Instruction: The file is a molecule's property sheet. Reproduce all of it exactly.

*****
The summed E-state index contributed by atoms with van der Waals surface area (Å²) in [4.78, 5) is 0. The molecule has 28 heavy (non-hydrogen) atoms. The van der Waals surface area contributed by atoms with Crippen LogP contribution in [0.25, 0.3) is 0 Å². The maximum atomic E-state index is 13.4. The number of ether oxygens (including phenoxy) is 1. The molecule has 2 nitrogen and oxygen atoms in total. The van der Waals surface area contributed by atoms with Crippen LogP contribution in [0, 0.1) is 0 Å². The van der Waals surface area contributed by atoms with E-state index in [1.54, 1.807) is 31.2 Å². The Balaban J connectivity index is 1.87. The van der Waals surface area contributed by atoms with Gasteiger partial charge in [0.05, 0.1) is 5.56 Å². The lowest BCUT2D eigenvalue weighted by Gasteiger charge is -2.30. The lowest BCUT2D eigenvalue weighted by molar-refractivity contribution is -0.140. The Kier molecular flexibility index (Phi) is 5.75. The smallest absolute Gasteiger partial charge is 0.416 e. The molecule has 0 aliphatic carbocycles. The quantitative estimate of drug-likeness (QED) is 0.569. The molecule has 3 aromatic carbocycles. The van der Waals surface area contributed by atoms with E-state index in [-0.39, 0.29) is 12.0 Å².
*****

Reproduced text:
The summed E-state index contributed by atoms with van der Waals surface area (Å²) in [4.78, 5) is 0. The molecule has 28 heavy (non-hydrogen) atoms. The van der Waals surface area contributed by atoms with Crippen LogP contribution in [0.25, 0.3) is 0 Å². The maximum atomic E-state index is 13.4. The number of ether oxygens (including phenoxy) is 1. The molecule has 2 nitrogen and oxygen atoms in total. The van der Waals surface area contributed by atoms with Crippen LogP contribution in [0, 0.1) is 0 Å². The van der Waals surface area contributed by atoms with E-state index in [1.54, 1.807) is 31.2 Å². The Balaban J connectivity index is 1.87. The van der Waals surface area contributed by atoms with Gasteiger partial charge in [0.05, 0.1) is 5.56 Å². The lowest BCUT2D eigenvalue weighted by Gasteiger charge is -2.30. The lowest BCUT2D eigenvalue weighted by molar-refractivity contribution is -0.140. The Kier molecular flexibility index (Phi) is 5.75. The smallest absolute Gasteiger partial charge is 0.416 e. The molecule has 0 aliphatic carbocycles. The quantitative estimate of drug-likeness (QED) is 0.569. The molecule has 3 aromatic carbocycles. The van der Waals surface area contributed by atoms with E-state index in [-0.39, 0.29) is 12.0 Å².